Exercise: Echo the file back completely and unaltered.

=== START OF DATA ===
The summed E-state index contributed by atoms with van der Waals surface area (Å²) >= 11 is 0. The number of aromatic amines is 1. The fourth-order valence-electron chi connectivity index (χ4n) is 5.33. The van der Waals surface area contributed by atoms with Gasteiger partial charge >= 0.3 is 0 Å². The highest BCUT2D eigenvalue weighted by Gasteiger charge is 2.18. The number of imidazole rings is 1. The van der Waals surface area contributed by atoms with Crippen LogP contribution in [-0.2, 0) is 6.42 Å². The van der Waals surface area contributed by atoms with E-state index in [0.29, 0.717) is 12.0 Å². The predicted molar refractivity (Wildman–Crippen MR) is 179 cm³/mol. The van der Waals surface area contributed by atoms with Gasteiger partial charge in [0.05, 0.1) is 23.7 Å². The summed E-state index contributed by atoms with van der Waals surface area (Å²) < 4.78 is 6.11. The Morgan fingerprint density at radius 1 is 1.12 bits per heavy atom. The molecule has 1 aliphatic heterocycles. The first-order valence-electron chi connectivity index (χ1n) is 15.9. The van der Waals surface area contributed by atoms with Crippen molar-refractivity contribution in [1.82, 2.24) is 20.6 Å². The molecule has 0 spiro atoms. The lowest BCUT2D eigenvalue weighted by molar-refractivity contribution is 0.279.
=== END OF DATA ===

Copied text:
The summed E-state index contributed by atoms with van der Waals surface area (Å²) >= 11 is 0. The number of aromatic amines is 1. The fourth-order valence-electron chi connectivity index (χ4n) is 5.33. The van der Waals surface area contributed by atoms with Gasteiger partial charge >= 0.3 is 0 Å². The highest BCUT2D eigenvalue weighted by Gasteiger charge is 2.18. The number of imidazole rings is 1. The van der Waals surface area contributed by atoms with Crippen LogP contribution in [-0.2, 0) is 6.42 Å². The van der Waals surface area contributed by atoms with E-state index in [0.29, 0.717) is 12.0 Å². The predicted molar refractivity (Wildman–Crippen MR) is 179 cm³/mol. The van der Waals surface area contributed by atoms with Gasteiger partial charge in [0.05, 0.1) is 23.7 Å². The summed E-state index contributed by atoms with van der Waals surface area (Å²) < 4.78 is 6.11. The Morgan fingerprint density at radius 1 is 1.12 bits per heavy atom. The molecule has 1 aliphatic heterocycles. The first-order valence-electron chi connectivity index (χ1n) is 15.9. The van der Waals surface area contributed by atoms with Crippen molar-refractivity contribution in [1.82, 2.24) is 20.6 Å². The molecule has 0 spiro atoms. The lowest BCUT2D eigenvalue weighted by molar-refractivity contribution is 0.279.